cover image Let No One Sleep

Let No One Sleep

Juan José Millás, trans. from the Spanish by Thomas Bunstead. Bellevue, $16.99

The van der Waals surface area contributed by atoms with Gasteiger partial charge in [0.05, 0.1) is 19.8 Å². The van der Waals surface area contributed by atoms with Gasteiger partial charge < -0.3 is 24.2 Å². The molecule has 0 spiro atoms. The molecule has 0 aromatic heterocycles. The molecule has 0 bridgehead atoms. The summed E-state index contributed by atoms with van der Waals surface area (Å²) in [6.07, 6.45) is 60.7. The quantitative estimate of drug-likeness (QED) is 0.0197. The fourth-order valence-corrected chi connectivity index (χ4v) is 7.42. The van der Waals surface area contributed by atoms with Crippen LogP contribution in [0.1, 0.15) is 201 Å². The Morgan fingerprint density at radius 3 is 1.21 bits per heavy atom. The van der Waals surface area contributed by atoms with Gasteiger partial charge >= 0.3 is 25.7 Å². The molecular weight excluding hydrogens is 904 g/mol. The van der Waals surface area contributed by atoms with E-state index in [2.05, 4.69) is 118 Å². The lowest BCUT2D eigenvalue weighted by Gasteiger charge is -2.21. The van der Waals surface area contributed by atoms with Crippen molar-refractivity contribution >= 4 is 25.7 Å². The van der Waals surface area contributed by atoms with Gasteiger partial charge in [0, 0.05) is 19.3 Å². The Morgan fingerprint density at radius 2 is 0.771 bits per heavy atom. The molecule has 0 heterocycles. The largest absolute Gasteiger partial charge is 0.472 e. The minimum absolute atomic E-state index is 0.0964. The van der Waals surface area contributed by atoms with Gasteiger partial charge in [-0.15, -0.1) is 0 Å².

A Madrid woman hunts the object of her obsession in the wildly carnal latest from Spanish writer Millás (From the Shadows). Lucia, having just been fired from her computer programmer job, is enchanted by the opera music emanating from a vent in her apartment, and learns it’s coming from a handsome neighbor’s apartment. A surreal motif surfaces: like many characters, including Lucia’s deceased mother, the man has a birdlike appearance. After he moves out, she learn he is Braulio Botas, an actor and writer of experimental theater. Now a taxi driver, Lucia spends her days and nights searching for Botas, befriending some fares and sleeping with others. One nighttime passenger is her former boss, whose drunkenness she exploits by depositing him at the feet of vagrants. When she learns he was murdered where she left him, an air of paranoia sets in. Inspired by Puccini’s Turandot, the opera Lucia heard Botas playing, Lucia imagines she is driving the streets of Beijing and mentally transposes a map of that city onto Madrid. It’s here that Millás shines the most. “If I were your wife,” Lucia tells one befuddled fare, “I’d have given you a slap with those hands she’s got at the end of her short arms.” Her ultimate meeting with Botas feels darkly inevitable, culminating in a phantasmagoric climax involving her worst fears and the manifestation of her own birdlike nature. Everything impresses in this darkly iridescent, utterly captivating flight. Agent: María Lynch, Casanovas & Lynch Literary. (Aug.)